The Lobby and the Iraq War

Here are some references to articles describing
the role the Israel Lobby played
in inveigling the U.S. into war with Iraq.

Those under the heading of “Endnote”
come from the cited endnote in Mearsheimer and Walt’s paper
“The Israel Lobby and U.S. Foreign Policy”.

Endnote 150

Within the United States,
the main driving force behind the Iraq war
was a small band of neoconservatives,
many with close ties to Israel’s Likud party.
The influence of the neoconservatives
is clearly reflected in the following articles
(listed in chronological order).

The Iraq Hawks
by Seymour Hersh,
New Yorker, 2001-12-24/31

Bomb Saddam?
by Joshua Micah Marshall,
Washington Monthly, 2002-06

White House Push for Iraqi Strike Is on Hold
by Dana Milbank,
Washington Post, 2002-08-18

Iraq course set from tight White House circle
[Showdown with Saddam: The Decision to Act]
By John Diamond, Judy Keen, Dave Moniz, Susan Page and Barbara Slavin,
USA Today, 2002-09-11

On the Job and at Home,
Influential Hawks' 30-Year Friendship Evolves

Graphic: Intersecting Careers of Four Bush Advisers
New York Times, 2002-09-11

[This begins with a great joke.
Who says Cheney doesn’t have a sense of humor?]

A Rose By Another Name:
The Bush Administration's Dual Loyalties

Counterpunch, 2002-12-13
[For the revised version, see 2004-09-06-Christison.]

The Pentagon Muzzles the CIA
by Robert Dreyfuss,
The American Prospect, 2002-12-16

U.S. Decision On Iraq Has Puzzling Past
Opponents of War Wonder When, How Policy Was Set

by Glenn Kessler,
Washington Post, 2003-01-12

[Although not mentioned in the Mearsheimer-Walt paper,
a related reference that I like is:]

The Likudnik Factor
by Mickey Kaus,
Slate, 2003-02-14

[An excerpt:]

Am I suggesting these people might have dual loyalties?
To paraphrase Leon Wieseltier, why only two?

First Stop, Iraq
by Michael Elliott and James Carney,
Time, 2003-03-31

Pro-Israel Hawks and the Second Gulf War
by Joel Beinin,
Middle East Report Online, 2003-04-06

Bush's Brain Trust
by Sam Tanenhaus,
Vanity Fair, 2003-07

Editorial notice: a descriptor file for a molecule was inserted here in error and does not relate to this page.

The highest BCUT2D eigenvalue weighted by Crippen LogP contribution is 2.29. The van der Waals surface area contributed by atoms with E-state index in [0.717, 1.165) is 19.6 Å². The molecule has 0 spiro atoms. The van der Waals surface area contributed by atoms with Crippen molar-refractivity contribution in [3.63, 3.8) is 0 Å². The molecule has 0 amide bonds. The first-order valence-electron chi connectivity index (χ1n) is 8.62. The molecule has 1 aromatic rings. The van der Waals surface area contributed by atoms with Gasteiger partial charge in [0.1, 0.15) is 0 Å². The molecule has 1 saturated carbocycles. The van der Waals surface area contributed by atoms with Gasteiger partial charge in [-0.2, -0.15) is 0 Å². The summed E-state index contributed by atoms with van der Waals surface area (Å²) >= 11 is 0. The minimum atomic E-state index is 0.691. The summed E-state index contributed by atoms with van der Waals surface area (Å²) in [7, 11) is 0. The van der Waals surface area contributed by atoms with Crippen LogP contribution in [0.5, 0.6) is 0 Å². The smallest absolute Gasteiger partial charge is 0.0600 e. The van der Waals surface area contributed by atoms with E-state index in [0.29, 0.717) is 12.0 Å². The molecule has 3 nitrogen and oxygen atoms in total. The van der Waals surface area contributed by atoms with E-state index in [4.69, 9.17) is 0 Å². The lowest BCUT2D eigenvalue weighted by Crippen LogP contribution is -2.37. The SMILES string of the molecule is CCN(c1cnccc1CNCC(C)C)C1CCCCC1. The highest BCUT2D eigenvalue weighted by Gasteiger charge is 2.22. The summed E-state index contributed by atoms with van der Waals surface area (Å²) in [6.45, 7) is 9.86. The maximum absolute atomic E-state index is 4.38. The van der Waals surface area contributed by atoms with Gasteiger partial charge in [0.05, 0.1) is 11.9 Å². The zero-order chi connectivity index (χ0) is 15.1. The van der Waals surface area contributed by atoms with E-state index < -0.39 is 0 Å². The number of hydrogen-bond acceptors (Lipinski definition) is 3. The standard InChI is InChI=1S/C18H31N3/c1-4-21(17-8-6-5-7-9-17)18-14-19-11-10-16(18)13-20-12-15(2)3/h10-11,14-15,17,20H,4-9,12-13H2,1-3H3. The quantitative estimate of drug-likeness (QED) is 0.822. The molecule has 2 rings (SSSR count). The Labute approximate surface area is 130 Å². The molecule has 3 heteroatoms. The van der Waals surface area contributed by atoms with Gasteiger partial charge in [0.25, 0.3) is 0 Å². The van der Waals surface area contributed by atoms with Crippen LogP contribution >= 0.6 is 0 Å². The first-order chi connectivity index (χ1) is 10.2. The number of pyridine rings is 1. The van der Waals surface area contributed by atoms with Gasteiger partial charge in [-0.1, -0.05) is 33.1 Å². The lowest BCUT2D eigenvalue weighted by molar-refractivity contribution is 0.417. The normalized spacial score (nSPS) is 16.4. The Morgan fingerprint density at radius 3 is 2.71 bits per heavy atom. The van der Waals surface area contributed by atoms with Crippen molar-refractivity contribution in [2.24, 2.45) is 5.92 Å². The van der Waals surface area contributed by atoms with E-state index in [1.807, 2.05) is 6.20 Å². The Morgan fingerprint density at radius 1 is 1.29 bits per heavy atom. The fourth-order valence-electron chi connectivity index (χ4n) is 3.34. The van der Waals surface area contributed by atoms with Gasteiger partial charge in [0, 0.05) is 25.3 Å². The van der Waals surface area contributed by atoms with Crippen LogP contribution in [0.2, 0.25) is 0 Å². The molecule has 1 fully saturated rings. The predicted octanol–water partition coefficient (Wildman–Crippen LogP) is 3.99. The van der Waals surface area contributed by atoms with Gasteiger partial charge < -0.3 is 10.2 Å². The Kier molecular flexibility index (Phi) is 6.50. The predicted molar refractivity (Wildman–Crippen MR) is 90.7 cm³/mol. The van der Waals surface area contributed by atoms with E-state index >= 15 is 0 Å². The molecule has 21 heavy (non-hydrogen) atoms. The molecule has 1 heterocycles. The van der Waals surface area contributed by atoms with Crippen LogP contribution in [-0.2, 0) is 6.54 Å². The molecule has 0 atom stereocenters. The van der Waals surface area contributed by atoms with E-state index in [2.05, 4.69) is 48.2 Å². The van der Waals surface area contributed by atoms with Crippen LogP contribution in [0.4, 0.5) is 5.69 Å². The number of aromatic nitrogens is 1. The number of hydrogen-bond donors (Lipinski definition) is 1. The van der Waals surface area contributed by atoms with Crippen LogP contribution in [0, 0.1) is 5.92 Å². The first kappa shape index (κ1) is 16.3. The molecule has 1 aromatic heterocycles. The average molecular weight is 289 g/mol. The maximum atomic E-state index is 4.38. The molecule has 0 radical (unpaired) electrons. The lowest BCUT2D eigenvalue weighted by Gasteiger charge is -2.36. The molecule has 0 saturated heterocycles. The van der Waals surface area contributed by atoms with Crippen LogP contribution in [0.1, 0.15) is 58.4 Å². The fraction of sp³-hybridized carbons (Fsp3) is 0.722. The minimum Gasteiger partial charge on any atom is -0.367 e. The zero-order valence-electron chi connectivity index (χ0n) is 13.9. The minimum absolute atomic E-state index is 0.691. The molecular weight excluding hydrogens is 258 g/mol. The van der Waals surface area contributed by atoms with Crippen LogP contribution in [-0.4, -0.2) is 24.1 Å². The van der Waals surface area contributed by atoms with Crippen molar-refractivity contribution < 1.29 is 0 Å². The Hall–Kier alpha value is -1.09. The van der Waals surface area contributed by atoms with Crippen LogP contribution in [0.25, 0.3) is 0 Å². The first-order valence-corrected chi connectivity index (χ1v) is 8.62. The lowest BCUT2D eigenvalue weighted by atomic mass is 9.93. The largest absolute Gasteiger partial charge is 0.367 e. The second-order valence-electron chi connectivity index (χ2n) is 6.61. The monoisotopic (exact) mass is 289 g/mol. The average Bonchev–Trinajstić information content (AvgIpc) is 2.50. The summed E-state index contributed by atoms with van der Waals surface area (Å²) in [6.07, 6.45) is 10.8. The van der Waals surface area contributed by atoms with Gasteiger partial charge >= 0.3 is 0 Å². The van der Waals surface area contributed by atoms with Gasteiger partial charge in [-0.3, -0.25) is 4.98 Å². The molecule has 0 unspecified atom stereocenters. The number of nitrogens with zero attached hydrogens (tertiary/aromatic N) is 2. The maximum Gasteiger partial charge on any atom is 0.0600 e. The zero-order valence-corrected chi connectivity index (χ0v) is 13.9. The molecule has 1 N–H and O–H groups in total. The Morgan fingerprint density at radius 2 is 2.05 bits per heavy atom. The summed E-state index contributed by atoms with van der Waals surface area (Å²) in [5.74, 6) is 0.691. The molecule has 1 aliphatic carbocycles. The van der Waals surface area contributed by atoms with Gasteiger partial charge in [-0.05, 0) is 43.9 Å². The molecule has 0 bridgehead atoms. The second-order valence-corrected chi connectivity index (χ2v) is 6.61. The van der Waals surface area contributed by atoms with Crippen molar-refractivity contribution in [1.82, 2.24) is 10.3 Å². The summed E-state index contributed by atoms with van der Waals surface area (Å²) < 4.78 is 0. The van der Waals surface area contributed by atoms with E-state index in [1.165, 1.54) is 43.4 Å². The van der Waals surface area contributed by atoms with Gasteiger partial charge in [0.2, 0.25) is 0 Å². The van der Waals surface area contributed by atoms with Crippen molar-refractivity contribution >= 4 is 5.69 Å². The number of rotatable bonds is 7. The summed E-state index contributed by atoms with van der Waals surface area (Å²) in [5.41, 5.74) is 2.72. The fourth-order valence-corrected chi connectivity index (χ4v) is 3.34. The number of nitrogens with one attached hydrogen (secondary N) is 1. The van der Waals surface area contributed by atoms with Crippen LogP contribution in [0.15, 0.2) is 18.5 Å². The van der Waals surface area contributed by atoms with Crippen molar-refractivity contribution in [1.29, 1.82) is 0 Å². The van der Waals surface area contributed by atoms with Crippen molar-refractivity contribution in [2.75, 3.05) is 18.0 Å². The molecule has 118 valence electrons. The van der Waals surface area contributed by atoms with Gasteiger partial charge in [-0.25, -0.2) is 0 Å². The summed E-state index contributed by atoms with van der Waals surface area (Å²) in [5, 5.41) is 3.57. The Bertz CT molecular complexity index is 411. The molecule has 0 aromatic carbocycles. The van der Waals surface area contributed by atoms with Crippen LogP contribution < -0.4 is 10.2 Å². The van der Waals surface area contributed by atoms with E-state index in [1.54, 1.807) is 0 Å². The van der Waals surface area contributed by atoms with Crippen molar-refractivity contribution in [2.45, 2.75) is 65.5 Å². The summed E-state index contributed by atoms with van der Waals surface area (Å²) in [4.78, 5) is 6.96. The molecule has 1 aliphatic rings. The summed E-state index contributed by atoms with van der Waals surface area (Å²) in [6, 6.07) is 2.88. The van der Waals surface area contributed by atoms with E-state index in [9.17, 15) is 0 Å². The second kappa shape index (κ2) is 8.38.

[This is a really long article, about 10 print pages,
but it contains a great deal of useful background information.
At least for now, I am including the whole thing.
To skip to the end, click here.]

Is Deputy Defense Secretary Paul Wolfowitz driving U.S. foreign policy? After 9/11, when George W. Bush needed a worldview, the neoconservatives, led by Wolfowitz, Weekly Standard editor Bill Kristol, and the controversial "prince of darkness" Richard Perle, provided it. Not since J.F.K.'s Best and Brightest has an intellectual junta had this much muscle. But even the neocons aren't quite sure what they've wrought in the Middle East. Examining their ideological roots and their bitterest bureaucratic brawls, Sam Tanenhaus charts the triumph of a radical faith in American power

One evening in February, some of Washington's leading hawks gathered at the Metropolitan Club, only a block from the White House, to celebrate the publication of The War over Iraq, a tautly argued pro-war polemic co-written by Lawrence F. Kaplan, a 33-year-old senior editor at The New Republic, and William Kristol, 50, the publisher and editor of The Weekly Standard, by all odds the capital's most influential journal of opinion these days.

Like most significant Beltway occasions, this one was deeply political, and what it marked was the ascendancy of the thinkers, activists, and policymakers known as neoconservatives. "Regular Republicans," such as Senate Majority Leader Bill Frist, were also on hand. But the neocon-ness of the event was clinched when Deputy Secretary of Defense Paul Wolfowitz spoke to the crowd. To this audience, Wolfowitz, 59, was well known as the principal author of the most important neoconservative text of the day: the Bush doctrine of pre-emptive, or "preventive," military action. Its first chapter, the invasion of Iraq, would commence in a month.

At the time, with the last stabs at diplomacy being made, the official White House line was that war could still be averted. But Wolfowitz spoke of it as an impending event. "There was no if," Kaplan told me in April. "His talk was clearly framed as when." Not that he sounded triumphant. He never does. (His boss, Donald Rumsfeld, is triumphant enough for two.) Wolfowitz, for all his hawkishness, is disarmingly soft-spoken, thoughtful, deliberate. His remarks were sober but also inspiring. "It sounded like a general rallying his troops for the battle ahead," one guest recalls.